We got to the top of Mt. Lemmon and there was a little town called Summerhaven. Seth had told us about a pie shop at the top of the mountain. Apparently these pies are to normal pies what a filet mignon is to a round steak. I had to try this pie. As we pulled into Summerhaven there was a place on our left called "Mount Lemmon Cafe" with a sign in the window that said "Pies". Unfortunately there was another sign on the door that said "Closed". In the words of Donkey: "You cut me deep, Shrek. You cut me real deep just now." The sight of two guys exiting the door with bowls of pie in their hands brought a ray of hope to my weary heart. I ignored the sign and walked in the door. It turns out they weren't "officially" open yet. They wouldn't be able to run the cash register for another 45 minutes until the owner came in to open. However, if I had perfect change I could pay that way. Being early in our vacation, all I had were a bunch of twenties and a couple ones in my wallet. They must be really proud of their pies too, because they charged $7 a slice. I walked back to the car dejected. When I told Doni what happened we decided we should just buy three slices and take some back for our friends. I walked back in the store with a smile on my face and walked out with slices of Strawberry-Rhubarb, Red Raspberry, and Blackberry pie. To say they were good is an understatement.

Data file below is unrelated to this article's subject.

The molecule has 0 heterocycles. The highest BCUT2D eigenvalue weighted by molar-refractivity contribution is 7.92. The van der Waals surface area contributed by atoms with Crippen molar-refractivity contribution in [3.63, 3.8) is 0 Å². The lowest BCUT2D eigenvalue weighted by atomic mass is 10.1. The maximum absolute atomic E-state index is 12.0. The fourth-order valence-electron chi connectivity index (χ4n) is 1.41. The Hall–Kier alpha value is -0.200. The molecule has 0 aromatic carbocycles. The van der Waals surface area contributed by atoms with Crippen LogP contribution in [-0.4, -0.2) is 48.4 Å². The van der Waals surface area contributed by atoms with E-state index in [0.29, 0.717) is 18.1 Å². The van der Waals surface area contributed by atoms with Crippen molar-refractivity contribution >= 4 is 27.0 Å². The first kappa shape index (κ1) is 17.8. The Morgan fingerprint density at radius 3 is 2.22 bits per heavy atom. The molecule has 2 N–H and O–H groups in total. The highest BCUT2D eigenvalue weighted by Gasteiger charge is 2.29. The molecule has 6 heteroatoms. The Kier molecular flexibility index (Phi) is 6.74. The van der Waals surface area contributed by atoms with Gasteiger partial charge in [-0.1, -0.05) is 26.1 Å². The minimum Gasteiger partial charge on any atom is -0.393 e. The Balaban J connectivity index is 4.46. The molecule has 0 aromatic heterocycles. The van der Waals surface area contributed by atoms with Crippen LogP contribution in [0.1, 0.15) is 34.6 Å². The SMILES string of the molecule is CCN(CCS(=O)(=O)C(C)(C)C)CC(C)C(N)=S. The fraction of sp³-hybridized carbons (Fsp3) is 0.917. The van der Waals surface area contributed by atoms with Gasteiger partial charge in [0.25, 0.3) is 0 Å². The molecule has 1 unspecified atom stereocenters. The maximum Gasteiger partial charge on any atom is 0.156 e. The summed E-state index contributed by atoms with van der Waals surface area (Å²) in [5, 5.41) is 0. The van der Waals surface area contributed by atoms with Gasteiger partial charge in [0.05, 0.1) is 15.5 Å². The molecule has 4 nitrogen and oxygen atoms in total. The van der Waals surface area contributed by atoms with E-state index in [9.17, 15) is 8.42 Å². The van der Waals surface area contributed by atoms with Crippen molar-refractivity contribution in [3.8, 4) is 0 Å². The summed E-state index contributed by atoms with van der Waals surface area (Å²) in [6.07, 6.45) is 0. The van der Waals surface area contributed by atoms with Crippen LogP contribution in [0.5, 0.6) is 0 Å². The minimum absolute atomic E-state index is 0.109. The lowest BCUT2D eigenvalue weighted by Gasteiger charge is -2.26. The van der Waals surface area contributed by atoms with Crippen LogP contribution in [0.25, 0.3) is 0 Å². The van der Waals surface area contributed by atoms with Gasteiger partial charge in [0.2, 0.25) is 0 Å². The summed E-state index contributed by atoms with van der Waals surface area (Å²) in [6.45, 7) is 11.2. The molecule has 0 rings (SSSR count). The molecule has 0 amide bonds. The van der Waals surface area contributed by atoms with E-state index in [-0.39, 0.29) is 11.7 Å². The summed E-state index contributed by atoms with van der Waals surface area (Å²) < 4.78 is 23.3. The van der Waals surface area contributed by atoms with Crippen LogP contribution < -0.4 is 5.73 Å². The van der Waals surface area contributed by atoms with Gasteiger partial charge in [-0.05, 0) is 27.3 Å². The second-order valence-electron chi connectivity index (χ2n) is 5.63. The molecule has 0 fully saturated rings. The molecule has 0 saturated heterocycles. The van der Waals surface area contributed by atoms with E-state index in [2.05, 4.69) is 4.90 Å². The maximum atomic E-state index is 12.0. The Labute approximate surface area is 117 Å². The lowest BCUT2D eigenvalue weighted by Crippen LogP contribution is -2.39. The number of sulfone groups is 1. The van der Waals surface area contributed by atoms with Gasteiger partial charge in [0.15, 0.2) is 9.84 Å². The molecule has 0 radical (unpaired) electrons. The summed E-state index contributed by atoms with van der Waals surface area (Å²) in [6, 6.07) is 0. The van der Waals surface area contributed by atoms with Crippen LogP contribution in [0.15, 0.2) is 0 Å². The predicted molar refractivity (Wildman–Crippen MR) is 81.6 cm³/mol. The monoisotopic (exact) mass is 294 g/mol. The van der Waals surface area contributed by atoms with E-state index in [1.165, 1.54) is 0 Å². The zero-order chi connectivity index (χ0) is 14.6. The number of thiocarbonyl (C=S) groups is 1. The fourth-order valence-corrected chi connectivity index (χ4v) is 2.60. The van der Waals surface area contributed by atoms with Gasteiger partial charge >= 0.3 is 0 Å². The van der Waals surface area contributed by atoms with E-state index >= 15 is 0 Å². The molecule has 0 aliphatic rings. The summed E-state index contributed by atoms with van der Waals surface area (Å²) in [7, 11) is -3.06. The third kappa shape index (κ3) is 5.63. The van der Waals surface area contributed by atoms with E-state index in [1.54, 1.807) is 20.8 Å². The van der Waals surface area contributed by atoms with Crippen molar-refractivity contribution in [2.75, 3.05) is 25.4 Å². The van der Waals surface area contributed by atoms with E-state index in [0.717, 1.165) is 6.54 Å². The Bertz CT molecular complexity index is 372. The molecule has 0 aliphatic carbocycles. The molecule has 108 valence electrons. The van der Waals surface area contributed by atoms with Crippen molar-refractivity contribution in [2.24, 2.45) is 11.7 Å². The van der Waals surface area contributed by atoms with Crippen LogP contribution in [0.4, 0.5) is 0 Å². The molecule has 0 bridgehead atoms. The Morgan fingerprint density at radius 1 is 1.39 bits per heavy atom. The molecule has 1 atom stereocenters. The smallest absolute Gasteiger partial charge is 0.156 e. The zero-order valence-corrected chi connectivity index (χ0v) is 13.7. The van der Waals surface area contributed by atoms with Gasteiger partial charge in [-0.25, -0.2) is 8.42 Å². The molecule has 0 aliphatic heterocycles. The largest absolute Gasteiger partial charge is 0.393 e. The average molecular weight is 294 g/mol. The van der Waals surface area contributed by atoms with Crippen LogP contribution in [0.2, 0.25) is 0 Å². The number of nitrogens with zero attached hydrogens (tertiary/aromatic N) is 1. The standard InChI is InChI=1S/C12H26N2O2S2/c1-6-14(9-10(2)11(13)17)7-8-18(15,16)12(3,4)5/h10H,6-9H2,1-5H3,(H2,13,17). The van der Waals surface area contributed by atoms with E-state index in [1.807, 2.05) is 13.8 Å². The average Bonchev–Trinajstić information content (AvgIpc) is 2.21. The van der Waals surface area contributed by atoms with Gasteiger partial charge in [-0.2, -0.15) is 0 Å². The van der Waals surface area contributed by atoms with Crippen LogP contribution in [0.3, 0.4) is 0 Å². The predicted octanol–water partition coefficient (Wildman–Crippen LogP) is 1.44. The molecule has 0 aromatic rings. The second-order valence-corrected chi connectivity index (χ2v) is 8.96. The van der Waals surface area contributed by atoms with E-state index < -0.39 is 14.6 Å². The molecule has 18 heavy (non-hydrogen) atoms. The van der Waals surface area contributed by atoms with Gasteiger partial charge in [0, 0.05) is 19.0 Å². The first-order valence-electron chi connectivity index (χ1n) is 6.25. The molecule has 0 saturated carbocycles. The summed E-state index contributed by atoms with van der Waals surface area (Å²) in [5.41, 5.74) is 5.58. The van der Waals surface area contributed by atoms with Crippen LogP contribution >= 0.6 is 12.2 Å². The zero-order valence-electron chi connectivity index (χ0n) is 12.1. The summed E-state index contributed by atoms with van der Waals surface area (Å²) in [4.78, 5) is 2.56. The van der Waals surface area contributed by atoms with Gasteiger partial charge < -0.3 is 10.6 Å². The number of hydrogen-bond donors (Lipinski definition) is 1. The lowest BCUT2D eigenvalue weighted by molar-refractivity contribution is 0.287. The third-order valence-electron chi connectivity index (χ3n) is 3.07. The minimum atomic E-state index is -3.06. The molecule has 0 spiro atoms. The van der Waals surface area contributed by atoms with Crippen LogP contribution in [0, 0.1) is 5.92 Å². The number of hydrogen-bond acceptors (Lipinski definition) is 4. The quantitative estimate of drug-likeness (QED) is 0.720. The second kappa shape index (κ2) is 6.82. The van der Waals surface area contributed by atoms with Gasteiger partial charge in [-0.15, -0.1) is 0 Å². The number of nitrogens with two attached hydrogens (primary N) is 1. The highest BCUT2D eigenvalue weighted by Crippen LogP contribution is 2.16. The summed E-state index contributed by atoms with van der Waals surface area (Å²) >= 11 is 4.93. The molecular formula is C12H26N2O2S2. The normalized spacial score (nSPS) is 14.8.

• At 11:46 AM, Blogger Kin said…

    I can't wait to read your other posts about the trip! We LOVED having you guys here.....sucked to see you leave. Also would've just been nice to ACTUALLY SEE you leave (stupid Starbucks). Anywho- can't wait to read what other wacky things you have to say about this horrible stupid state that we call Arizona :)


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Wednesday, June 11, 2008

Welcome To The AZ

Well, its been forever and a day since I posted last. Where have we been? Nice of you to ask. We recently got back from a vacation in the great state of Arizona. Maybe I'm just being paranoid, but I didn't want to put anything on the blog about us not being home. Kind of like how you're not supposed to leave a message on your answering machine like, "We're gone for the next two weeks, so feel free to rob our house." Anywho, let's get this vacation blogging started.

Getting There
We flew out on a Saturday afternoon, so we had that morning to finish packing and get things tidy around the house in case we had any showings. We were going to be gone for 10 days and you could fit a lot of showings in in that time. Go figure, we got a call late that morning that we were going to have a showing the next day. Don't leave the lights on!